By Mark Knudson                @MarkKnudson41               Special to

We’ve all purchased our new favorite song in some form (that could even be on vinyl for some of us!) and rushed off to play it. Over and over…maybe 10 times in a row. Same song. We have those lyrics memorized in 30 minutes or less. At that moment, it’s the greatest song ever recorded.

Then it isn’t. After a while, we’re actually kinda sorta sick of it.

Not that it’s not still a great song. It might even become a classic. But when you’ve heard it enough, you’ve heard it enough. Time to buy a new record…or at least a different version.

That’s where a lot of us are with the New England Patriots. Sure, they’re still great. All-time, historically great. But we’ve just had enough. We’re all Tom Brady’d-out. Renowned Sports writer Rick Reilly tweeted after the AFC title game, “Oh joy. Another Patriots Super Bowl. Arsenic for everybody.”

That about sums it up. This Super Bore has already lost its appeal. The shine is gone. It’s already a dud and it’s still a week away. A lot of us will be finding better things to do on Super Sunday.

Then again, if you’re compelled to watch – maybe your garage doesn’t need cleaning – then maybe there’s a better way to engage in Super Bore LII without hearing (wanna have that mute button handy) the endless prattling that will be going on about how great Brady and Bill Belichick are.

You can join the legions of casual Super Bore watchers who will be more interested in the commercials than the game itself. They’re the people at the sports bar who keep getting up to order something while Brady and Co have the ball, and are elbowing people and pointing at the big screen TV’s when they see a bag of Doritos or Clydesdale horses appear.

Maybe you can engage in an office pool or something that’s stats and score driven. Those can be fun. Normally the person in your group that knows the least wins the most. Try not to be too bitter.

There’s also something Las Vegas does to help the casual fan get through an otherwise dreary event. They’re a series of available “Proposition Bets” that can be legally made at the window that involve the game and its surrounding events – but aren’t just about the outcome.

Jay Kornegay is the head man at the Westgate Las Vegas Superbook. He says that “Prop Bets” make up more than half of the “action” that his establishment will take on a typical Super Sunday. These include the predictable, like who will score the first touchdown, kick the first field goal, catch the first pass or end up with the game’s first turnover. You can wager on the score at the end of the each quarter if you don’t want to wait for the final score.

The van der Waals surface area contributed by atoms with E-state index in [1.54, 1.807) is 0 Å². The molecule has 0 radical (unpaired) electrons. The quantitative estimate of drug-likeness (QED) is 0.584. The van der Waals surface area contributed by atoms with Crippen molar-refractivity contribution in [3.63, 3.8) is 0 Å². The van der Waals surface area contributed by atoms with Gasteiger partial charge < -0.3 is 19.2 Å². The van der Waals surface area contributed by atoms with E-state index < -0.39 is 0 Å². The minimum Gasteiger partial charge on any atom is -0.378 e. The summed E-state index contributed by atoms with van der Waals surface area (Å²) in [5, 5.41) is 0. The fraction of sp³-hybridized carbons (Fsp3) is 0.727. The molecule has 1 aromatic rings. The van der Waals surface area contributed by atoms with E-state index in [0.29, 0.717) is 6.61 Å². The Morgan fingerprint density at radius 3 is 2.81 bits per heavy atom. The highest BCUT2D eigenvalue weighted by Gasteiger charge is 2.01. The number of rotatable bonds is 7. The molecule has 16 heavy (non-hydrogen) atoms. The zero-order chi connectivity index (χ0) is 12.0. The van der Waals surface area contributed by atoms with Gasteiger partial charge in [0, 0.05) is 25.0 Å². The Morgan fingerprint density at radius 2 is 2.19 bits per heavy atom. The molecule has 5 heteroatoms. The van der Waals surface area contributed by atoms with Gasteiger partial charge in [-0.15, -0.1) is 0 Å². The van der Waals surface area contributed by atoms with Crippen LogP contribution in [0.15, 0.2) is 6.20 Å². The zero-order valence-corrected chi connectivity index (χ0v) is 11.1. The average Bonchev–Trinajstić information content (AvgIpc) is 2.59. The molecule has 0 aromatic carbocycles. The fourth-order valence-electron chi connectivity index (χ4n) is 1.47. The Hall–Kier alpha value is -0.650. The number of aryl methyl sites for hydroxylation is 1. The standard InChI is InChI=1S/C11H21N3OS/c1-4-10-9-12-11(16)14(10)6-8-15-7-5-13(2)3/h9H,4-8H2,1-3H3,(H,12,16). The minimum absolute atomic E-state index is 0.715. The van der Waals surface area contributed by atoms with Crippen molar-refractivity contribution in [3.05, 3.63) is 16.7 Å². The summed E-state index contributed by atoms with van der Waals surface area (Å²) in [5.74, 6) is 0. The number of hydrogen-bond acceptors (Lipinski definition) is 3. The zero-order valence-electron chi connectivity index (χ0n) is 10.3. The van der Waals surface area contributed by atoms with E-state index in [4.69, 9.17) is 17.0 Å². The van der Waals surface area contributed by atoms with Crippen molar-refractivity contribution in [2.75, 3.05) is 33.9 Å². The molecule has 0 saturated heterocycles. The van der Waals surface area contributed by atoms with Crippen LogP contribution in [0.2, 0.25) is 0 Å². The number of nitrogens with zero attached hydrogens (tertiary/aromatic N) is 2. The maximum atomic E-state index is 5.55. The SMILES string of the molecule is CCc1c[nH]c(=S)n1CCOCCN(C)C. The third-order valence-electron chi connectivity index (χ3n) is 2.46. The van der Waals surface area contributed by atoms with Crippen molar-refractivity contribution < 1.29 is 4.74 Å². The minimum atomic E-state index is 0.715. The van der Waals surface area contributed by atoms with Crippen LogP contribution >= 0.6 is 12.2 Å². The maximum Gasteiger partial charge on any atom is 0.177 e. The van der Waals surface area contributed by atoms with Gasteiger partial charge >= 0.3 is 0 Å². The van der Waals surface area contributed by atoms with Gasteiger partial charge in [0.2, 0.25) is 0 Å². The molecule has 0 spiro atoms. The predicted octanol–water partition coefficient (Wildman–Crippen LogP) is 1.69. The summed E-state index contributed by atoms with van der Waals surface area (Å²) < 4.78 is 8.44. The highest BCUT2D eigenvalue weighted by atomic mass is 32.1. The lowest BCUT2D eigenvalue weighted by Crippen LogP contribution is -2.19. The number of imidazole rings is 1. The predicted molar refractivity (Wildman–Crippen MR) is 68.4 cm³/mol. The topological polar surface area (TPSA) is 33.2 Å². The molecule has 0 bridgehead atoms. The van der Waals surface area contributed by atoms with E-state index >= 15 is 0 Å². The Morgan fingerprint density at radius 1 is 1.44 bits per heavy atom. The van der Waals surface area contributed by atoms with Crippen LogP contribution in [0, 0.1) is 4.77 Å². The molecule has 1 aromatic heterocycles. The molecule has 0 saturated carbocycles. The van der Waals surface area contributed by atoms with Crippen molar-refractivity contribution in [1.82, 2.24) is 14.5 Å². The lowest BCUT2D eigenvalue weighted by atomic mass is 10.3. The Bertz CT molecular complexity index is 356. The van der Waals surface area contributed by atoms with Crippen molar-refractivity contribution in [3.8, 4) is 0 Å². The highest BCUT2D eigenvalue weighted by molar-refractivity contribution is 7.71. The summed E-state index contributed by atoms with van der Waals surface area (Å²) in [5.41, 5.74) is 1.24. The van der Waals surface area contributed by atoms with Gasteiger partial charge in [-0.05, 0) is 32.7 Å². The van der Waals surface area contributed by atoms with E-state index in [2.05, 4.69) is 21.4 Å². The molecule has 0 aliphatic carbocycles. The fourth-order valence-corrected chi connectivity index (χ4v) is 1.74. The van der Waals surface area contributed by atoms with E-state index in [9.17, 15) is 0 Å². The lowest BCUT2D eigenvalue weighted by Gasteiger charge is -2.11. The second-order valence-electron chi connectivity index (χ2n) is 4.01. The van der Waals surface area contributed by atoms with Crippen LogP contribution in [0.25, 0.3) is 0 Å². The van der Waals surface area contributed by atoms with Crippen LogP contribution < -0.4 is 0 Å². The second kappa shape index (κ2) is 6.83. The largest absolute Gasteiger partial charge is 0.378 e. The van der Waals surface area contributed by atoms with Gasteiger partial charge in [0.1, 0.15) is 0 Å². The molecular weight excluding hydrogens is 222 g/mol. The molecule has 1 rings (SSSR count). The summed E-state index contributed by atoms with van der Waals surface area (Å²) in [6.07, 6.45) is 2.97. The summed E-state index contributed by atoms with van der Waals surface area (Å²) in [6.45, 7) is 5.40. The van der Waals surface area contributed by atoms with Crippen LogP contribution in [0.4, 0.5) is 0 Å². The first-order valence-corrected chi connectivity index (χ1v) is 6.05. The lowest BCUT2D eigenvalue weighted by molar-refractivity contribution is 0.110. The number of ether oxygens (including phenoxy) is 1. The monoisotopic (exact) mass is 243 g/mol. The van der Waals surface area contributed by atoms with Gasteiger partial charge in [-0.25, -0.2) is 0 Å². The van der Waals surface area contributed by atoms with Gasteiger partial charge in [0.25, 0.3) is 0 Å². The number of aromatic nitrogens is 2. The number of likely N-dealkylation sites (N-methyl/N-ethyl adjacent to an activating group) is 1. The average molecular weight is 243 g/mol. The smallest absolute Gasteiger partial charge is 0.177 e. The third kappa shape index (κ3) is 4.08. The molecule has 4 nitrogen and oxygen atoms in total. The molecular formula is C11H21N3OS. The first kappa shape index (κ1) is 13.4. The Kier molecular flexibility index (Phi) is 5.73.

“Props are a big part of Super Bowl weekend, especially here in Vegas,” Kornegay said. “The Super Bowl props account for about 60% of the total handle now, so we actually take more money on the props than we do on the game. The biggest bets are on the game itself, but we’ll write a lot more tickets on the props. The typical fan will come in and the biggest bet he will make will be on the game, but then he will make five or six proposition bets.”

There are some less predictable parts of the game that you can put you hard earned money on. Several “off shore” bookmakers will allow customers to wager on things like the length of the national anthem or how many times the TV cameras will show the quarterback’s wife. One of the most amazing bets available – up until it happened in last season’s game – was whether or not a kicked ball would hit a goal post. It hadn’t happened in the first 50 Super Bowls.

In Vegas, things have to be more concrete – black and white with no gray area – in order to be something that can be wagered on. It works because some people just like to flip a coin and take a shot.

“One guy came in here and he just bet $30,000 on the coin toss,” Kornegay recalled. “We were talking and he said, ‘I can’t figure out what I want to play…so I’m just gonna put it on the coin toss.”

He won.

“We tend to make sure that there’s an official result – something that is in the box score,” Kornegay noted. “But some of those off shore places can really do some crazy things. For instance, we can’t take action on whether or not a ball hit the crossbar, because there’s no actual proof of that. The broadcasters can say, ‘I think it just skimmed the goal post’ but there’s really no official result for it, so I don’t know how you would rule that. Sometimes it’s so close you can’t tell.”

Even some of the props that appear to be cut and dried aren’t always. For example, in Super Bowl 33, with the Denver Broncos safely ahead of the Atlanta Falcons, John Elway was lifted from the game in the final seconds so he could have a curtain call moment as he left the field by himself. Back up Bubby Brister came into the contest to do the kneel-down and run out the clock. The kneel down was considered by stats crew a “rushing attempt.”

“Would Bubby Brister have a rushing attempt” was a prop bet.

“The scenario played out exactly as we thought it would,” Kornegay recalled. Brister entered the game but the TV cameras stayed on Elway. “They never showed those kneel downs. But the box score registered the rushing attempt. That created some issues with people who said they never saw it and all that. But it was in the box score.”

Fortunately, this Super Sunday will allows for us to find something to enjoy and get involved in – even if the game is the same old song being played over and over again.